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dscheidt

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  1. dscheidt

    Breakfast 2020!

    Sure. I soak the toast as usual. Then it's bagged and sealed (don't pull too hard a vaccum, you'll squash the slices). The first time I did this, I did not have a vacuum sealer, so I used zipper bags and sealed them with an impulse sealer. Six slices from my pullman pans fit in the 10x15 bags I use. I get 13 1" slices from each loaf, so it works out well. It's also what we eat for breakfast. I think if I had bags that held two slices without horrible waste, I'd use that, because it's more flexible. When I'm doing it for a group, I will put more slices into a bag
  2. dscheidt

    Breakfast 2020!

    French toast from the cinnamon bread I made the other day. I make this in bulk and cook it sous vide, so we have three more batches in the freezer.
  3. Baked a couple loaves of my cinnamon bread yesterday. I had some timing problems with other stuff, and it got over proofed on the first rise, and the second wasn't quite enough to fill the pullman pans. Still turned out okay. It almost all got turned into meal prep french toast, cooked sous vide, and into the freezer. (well, one batch is in the fridge for tomorrow....)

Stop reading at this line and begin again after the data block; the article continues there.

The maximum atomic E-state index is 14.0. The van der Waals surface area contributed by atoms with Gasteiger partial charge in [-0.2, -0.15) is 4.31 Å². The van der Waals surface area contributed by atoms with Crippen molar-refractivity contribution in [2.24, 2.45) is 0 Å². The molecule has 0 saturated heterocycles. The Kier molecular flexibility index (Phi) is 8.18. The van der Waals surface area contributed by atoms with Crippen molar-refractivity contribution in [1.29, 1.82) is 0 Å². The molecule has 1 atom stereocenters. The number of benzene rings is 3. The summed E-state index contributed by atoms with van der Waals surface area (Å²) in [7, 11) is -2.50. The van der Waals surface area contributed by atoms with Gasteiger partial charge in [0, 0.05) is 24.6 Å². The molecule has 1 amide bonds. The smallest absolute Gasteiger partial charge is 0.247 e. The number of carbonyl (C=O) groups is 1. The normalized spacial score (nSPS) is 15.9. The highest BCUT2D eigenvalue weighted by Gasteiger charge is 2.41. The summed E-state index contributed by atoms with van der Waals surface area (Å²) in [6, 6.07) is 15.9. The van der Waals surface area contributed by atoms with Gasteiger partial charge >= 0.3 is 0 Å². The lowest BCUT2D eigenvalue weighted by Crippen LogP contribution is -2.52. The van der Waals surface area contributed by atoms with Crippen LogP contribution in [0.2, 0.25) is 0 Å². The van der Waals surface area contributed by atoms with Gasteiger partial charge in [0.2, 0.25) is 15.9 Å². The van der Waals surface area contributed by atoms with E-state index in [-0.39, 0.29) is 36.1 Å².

4. I doubt the cans used by a given canner are different based on what's going in them. Tomato canning is a "get it done now" operation, where the tomatoes come in, and processed, and canned as fast as possible to preserve freshness. many canners don't put the labels on cans until they ship them, because the same cans get sold under different brands. I use Escalon 6-in-1 tomatoes for pizza sauce. I have had several cans, which the canning machine labeled organic along with the lot and datestamp. The label was the normal one, as were the can and its contents.
  5. My take on that is that the realtor wants a turnkey. They're easier to sell, they sell faster and at a higher price. The realtor does not care that you paid 100K in renovations so you could sell the house for 50K more. they care that you make their job easier, and they make more money at it. In most markets, renovations for sale do not make financial sense. Unless you can do the work cheaply, you will not make back what it costs to do the work. (Flippers can make money in three ways. If the market is rising, they benefit from buying low and selling high. Two, they usually buy hou
  6. Yeah, the only thing I find limiting with the the 215 is the width of bags it can seal. It's got a 10" bar. Also: you can use bags longer than the chamber. if you put anything with girth to it (a hunk of meat, say) you will use up some of the length of the bag going around it.
  7. Better, just get a set of bits for your drill. Not only is cutting the bit in half a pain (do you think people have hacksaws and vises handy?), but most bits that come with furniture are made of cheese, and there's always one fastener which requres using the short side of the L key, because of clearance. I'd also recommend spending $20 and buying a set of decent allen wrenches (these are very good, made in the USA, and fairly cheap https://smile.amazon.com/Bondhus-20199-Balldriver-L-Wrench-1-5-10mm/dp/B00012Y38W/ Currently $18 for a set of both metric and SAE sizes.)